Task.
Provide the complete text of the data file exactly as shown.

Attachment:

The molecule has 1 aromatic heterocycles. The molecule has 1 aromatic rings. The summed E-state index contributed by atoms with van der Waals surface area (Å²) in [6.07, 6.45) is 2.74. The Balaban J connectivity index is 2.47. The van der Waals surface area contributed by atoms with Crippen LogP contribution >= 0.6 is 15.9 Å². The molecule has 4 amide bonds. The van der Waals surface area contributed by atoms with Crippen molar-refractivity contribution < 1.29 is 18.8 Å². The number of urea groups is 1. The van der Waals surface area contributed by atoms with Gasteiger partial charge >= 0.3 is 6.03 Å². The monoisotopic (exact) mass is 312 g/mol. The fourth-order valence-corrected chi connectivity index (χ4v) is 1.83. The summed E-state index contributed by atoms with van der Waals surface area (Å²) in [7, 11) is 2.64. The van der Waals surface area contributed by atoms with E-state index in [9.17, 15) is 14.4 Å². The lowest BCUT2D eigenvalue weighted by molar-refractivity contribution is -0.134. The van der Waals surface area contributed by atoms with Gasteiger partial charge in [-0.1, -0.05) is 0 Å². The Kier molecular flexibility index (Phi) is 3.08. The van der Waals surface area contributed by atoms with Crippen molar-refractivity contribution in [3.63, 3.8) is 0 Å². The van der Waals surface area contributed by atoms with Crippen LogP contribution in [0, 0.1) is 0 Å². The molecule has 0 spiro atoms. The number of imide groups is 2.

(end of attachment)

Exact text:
The molecule has 1 aromatic heterocycles. The molecule has 1 aromatic rings. The summed E-state index contributed by atoms with van der Waals surface area (Å²) in [6.07, 6.45) is 2.74. The Balaban J connectivity index is 2.47. The van der Waals surface area contributed by atoms with Crippen LogP contribution >= 0.6 is 15.9 Å². The molecule has 4 amide bonds. The van der Waals surface area contributed by atoms with Crippen molar-refractivity contribution < 1.29 is 18.8 Å². The number of urea groups is 1. The van der Waals surface area contributed by atoms with Gasteiger partial charge >= 0.3 is 6.03 Å². The monoisotopic (exact) mass is 312 g/mol. The fourth-order valence-corrected chi connectivity index (χ4v) is 1.83. The summed E-state index contributed by atoms with van der Waals surface area (Å²) in [7, 11) is 2.64. The van der Waals surface area contributed by atoms with E-state index in [9.17, 15) is 14.4 Å². The lowest BCUT2D eigenvalue weighted by molar-refractivity contribution is -0.134. The van der Waals surface area contributed by atoms with Gasteiger partial charge in [-0.1, -0.05) is 0 Å². The Kier molecular flexibility index (Phi) is 3.08. The van der Waals surface area contributed by atoms with Crippen molar-refractivity contribution in [3.63, 3.8) is 0 Å². The van der Waals surface area contributed by atoms with Crippen LogP contribution in [0, 0.1) is 0 Å². The molecule has 0 spiro atoms. The number of imide groups is 2.